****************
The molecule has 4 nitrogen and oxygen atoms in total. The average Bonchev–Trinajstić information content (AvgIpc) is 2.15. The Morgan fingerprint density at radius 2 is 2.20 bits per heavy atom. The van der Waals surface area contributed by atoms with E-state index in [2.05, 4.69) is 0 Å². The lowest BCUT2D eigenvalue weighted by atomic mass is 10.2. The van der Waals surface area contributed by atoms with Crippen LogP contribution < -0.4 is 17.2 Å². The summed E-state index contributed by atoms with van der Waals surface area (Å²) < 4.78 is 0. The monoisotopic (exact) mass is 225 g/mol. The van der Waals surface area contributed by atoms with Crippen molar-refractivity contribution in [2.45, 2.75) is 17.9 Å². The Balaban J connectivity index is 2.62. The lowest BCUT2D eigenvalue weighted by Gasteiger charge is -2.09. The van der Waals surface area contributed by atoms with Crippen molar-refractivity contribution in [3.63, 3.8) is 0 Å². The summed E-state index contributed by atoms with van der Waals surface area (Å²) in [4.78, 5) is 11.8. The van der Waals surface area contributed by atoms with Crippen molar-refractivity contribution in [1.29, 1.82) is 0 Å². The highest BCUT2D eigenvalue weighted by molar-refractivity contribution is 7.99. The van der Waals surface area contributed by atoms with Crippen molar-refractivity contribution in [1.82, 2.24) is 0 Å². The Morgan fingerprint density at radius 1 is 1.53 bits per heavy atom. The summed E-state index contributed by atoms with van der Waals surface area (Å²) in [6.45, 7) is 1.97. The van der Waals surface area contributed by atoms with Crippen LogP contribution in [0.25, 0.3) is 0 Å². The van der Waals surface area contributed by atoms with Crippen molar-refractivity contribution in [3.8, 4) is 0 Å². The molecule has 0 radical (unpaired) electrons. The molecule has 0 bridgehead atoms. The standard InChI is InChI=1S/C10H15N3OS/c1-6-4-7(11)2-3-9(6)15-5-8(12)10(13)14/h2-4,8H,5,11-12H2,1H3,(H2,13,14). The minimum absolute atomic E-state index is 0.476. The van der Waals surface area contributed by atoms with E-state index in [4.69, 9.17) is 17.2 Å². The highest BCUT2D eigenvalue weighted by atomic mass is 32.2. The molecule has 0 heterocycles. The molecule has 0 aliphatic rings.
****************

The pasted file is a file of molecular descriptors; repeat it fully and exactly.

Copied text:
The molecule has 4 nitrogen and oxygen atoms in total. The average Bonchev–Trinajstić information content (AvgIpc) is 2.15. The Morgan fingerprint density at radius 2 is 2.20 bits per heavy atom. The van der Waals surface area contributed by atoms with E-state index in [2.05, 4.69) is 0 Å². The lowest BCUT2D eigenvalue weighted by atomic mass is 10.2. The van der Waals surface area contributed by atoms with Crippen LogP contribution < -0.4 is 17.2 Å². The summed E-state index contributed by atoms with van der Waals surface area (Å²) < 4.78 is 0. The monoisotopic (exact) mass is 225 g/mol. The van der Waals surface area contributed by atoms with Crippen molar-refractivity contribution in [2.45, 2.75) is 17.9 Å². The Balaban J connectivity index is 2.62. The lowest BCUT2D eigenvalue weighted by Gasteiger charge is -2.09. The van der Waals surface area contributed by atoms with Crippen molar-refractivity contribution in [3.63, 3.8) is 0 Å². The summed E-state index contributed by atoms with van der Waals surface area (Å²) in [4.78, 5) is 11.8. The van der Waals surface area contributed by atoms with Crippen molar-refractivity contribution in [1.29, 1.82) is 0 Å². The highest BCUT2D eigenvalue weighted by molar-refractivity contribution is 7.99. The van der Waals surface area contributed by atoms with Crippen molar-refractivity contribution in [1.82, 2.24) is 0 Å². The Morgan fingerprint density at radius 1 is 1.53 bits per heavy atom. The summed E-state index contributed by atoms with van der Waals surface area (Å²) in [6.45, 7) is 1.97. The van der Waals surface area contributed by atoms with Crippen LogP contribution in [0.25, 0.3) is 0 Å². The van der Waals surface area contributed by atoms with Crippen molar-refractivity contribution in [3.8, 4) is 0 Å². The molecule has 0 radical (unpaired) electrons. The molecule has 0 bridgehead atoms. The standard InChI is InChI=1S/C10H15N3OS/c1-6-4-7(11)2-3-9(6)15-5-8(12)10(13)14/h2-4,8H,5,11-12H2,1H3,(H2,13,14). The minimum absolute atomic E-state index is 0.476. The van der Waals surface area contributed by atoms with E-state index in [4.69, 9.17) is 17.2 Å². The highest BCUT2D eigenvalue weighted by atomic mass is 32.2. The molecule has 0 heterocycles. The molecule has 0 aliphatic rings.